Hotel rooms

I am wondering what,if any, unique differences we may find in room accommodations at the various hotels as compared with U.S. comparable logging.


  • edited June 2013
    Bense wrote:
    I am wondering what,if any, unique differences we may find in room accommodations at the various hotels as compared with U.S. comparable logging.

    I can't say from personal experience since our tour doesn't begin until 7 July, but Tauck books 4 - 5 star hotels. The rooms are typcially classified as "standard", "classic," etc. and while not the penthouse, are quite a few steps above a Motel 6 and even Holiday Inn or Hampton Inns.

    The hotels have websites with full descriptions and photos of the rooms.

    The Sheraton Grand Hotel and Spa in Edinburgh was recently remodeled and added a feature I find "interesting"(?)- glass walled bathrooms (see photo). I guess we'll have to wait and see.

  • Hotels in England are extremely nice, specially the boutique hotels. You can get good information and review from Conde Nast Johansens' website. I generally refer to this site before travelling, it's quite good!
  • Many of the modern hotels, such as the picture of the Sheraton Grand shows, are very spacious. Even by American standards. However, they are the exception and usually very expensive. My first trip to England was quite different although a delight. I stayed in B&B's many of which are older homes. I had learned to order a double room ensuite just for myself otherwise the room and the bed were too small and I'd have to go down the hall to the bathroom. In a subsequent trip, I stayed in three hotels, although I prefer the picturesque and comfortable B&B's. They were also much cheaper. In two different instances I stayed in coaching inns - one opened in 1510 in Cornwall and another in 1700 in the Borders in Scotland! The latter was in the middle of nowhere. I planned both those trips.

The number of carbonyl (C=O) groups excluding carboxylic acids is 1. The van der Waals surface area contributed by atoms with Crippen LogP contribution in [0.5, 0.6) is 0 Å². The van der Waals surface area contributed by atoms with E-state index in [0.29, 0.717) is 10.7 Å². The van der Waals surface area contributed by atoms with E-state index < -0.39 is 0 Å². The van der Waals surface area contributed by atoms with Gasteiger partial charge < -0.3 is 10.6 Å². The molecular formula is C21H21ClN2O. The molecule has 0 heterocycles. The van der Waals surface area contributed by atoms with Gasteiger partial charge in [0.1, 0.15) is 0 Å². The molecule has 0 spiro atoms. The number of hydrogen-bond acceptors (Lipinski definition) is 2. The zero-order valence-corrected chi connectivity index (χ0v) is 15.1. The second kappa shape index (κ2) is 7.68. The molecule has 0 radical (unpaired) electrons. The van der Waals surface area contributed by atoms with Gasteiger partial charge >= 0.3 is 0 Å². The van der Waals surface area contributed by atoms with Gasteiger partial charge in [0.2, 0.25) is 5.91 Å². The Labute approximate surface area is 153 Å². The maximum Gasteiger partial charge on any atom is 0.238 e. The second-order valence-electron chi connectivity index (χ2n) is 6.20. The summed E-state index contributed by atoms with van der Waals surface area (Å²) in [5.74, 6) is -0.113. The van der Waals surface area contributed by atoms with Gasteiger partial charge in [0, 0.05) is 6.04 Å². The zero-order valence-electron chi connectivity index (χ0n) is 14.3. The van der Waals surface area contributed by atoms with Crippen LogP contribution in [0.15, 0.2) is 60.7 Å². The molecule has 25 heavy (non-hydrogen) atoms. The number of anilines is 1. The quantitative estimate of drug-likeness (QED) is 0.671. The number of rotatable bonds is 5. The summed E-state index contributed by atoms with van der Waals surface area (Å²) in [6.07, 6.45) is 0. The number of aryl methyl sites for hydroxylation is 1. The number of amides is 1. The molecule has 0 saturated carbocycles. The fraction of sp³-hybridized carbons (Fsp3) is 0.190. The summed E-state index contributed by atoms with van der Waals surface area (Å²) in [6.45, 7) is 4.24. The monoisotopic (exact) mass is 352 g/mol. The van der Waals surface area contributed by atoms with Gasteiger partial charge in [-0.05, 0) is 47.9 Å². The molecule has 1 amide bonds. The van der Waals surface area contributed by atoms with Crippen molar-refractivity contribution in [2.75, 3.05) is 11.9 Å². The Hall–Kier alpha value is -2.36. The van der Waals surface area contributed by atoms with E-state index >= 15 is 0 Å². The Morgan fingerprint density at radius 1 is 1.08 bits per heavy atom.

• We took the trip last summer. Here's my impressions:

    The Sheraton in Edinburgh is a typical modern big city hotel, comparable to what you might get in the U.S. Excellent restaurant and well located.

    The Langdale in the Lake District is more of a woodsy resort. Both a hotel and timeshare property. Very nice, but not elegant.

    The hotels in Wales and Bath are new this year. Can't comment on those.

    The Randolph in Oxford is an historic Victorian hotel. Some of the floors tilt a little bit and it definitely has an older feel. That being said, the rooms are nice and the location is superb (right across the street from the Ashmolean Museum).

    The Royal Horseguards is the best of the bunch. Well located in an historic building, the interiors are modern and gorgeous. They serve a great afternoon tea in the lobby (make reservations). Our room was a larger room (the type listed on their website as "executive"). We came back later on our own and stayed in a "deluxe" room. It was a bit cramped (more to European or New York standards). I'm not sure if Tauck books the larger rooms or we just got lucky.

    All in all the hotels lived up to the high standards of Tauck. They generally get the "best available" hotels, though sometimes location wins over luxury. For more information on any of the hotels, visit their websites.

    Enjoy your trip.

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